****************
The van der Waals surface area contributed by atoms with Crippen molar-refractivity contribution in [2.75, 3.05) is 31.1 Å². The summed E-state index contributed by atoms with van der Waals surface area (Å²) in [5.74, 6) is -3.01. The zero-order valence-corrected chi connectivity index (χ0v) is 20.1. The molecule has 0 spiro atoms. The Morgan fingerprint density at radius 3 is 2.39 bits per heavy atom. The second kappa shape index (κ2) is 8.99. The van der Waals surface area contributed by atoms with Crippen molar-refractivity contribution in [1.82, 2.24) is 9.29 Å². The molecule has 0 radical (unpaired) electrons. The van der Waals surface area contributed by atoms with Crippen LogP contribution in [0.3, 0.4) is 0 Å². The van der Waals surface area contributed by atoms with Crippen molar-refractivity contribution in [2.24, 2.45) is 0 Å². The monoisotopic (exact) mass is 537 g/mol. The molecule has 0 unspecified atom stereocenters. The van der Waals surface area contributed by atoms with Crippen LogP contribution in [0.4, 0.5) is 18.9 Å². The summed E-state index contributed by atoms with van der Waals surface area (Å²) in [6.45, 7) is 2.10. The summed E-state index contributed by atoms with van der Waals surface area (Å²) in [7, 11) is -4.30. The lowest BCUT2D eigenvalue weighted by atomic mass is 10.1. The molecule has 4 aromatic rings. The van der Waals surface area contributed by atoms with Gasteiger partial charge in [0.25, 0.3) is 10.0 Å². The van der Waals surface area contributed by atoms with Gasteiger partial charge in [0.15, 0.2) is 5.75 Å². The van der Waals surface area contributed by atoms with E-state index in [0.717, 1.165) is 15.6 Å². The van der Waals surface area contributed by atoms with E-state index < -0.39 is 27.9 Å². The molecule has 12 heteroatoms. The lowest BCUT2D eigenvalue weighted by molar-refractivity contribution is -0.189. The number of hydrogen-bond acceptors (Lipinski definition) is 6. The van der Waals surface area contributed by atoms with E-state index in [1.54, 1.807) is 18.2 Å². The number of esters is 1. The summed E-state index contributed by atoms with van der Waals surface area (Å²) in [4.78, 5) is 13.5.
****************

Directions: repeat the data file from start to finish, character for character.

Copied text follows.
The van der Waals surface area contributed by atoms with Crippen molar-refractivity contribution in [2.75, 3.05) is 31.1 Å². The summed E-state index contributed by atoms with van der Waals surface area (Å²) in [5.74, 6) is -3.01. The zero-order valence-corrected chi connectivity index (χ0v) is 20.1. The molecule has 0 spiro atoms. The Morgan fingerprint density at radius 3 is 2.39 bits per heavy atom. The second kappa shape index (κ2) is 8.99. The van der Waals surface area contributed by atoms with Crippen molar-refractivity contribution in [1.82, 2.24) is 9.29 Å². The molecule has 0 radical (unpaired) electrons. The van der Waals surface area contributed by atoms with Crippen LogP contribution in [0.3, 0.4) is 0 Å². The van der Waals surface area contributed by atoms with Crippen molar-refractivity contribution in [2.24, 2.45) is 0 Å². The monoisotopic (exact) mass is 537 g/mol. The molecule has 0 unspecified atom stereocenters. The van der Waals surface area contributed by atoms with Crippen LogP contribution in [0.4, 0.5) is 18.9 Å². The summed E-state index contributed by atoms with van der Waals surface area (Å²) in [6.45, 7) is 2.10. The summed E-state index contributed by atoms with van der Waals surface area (Å²) in [7, 11) is -4.30. The lowest BCUT2D eigenvalue weighted by atomic mass is 10.1. The molecule has 4 aromatic rings. The van der Waals surface area contributed by atoms with Gasteiger partial charge in [0.25, 0.3) is 10.0 Å². The van der Waals surface area contributed by atoms with Gasteiger partial charge in [0.15, 0.2) is 5.75 Å². The van der Waals surface area contributed by atoms with E-state index in [0.717, 1.165) is 15.6 Å². The van der Waals surface area contributed by atoms with E-state index < -0.39 is 27.9 Å². The molecule has 12 heteroatoms. The lowest BCUT2D eigenvalue weighted by molar-refractivity contribution is -0.189. The number of hydrogen-bond acceptors (Lipinski definition) is 6. The van der Waals surface area contributed by atoms with E-state index in [1.54, 1.807) is 18.2 Å². The number of esters is 1. The summed E-state index contributed by atoms with van der Waals surface area (Å²) in [4.78, 5) is 13.5.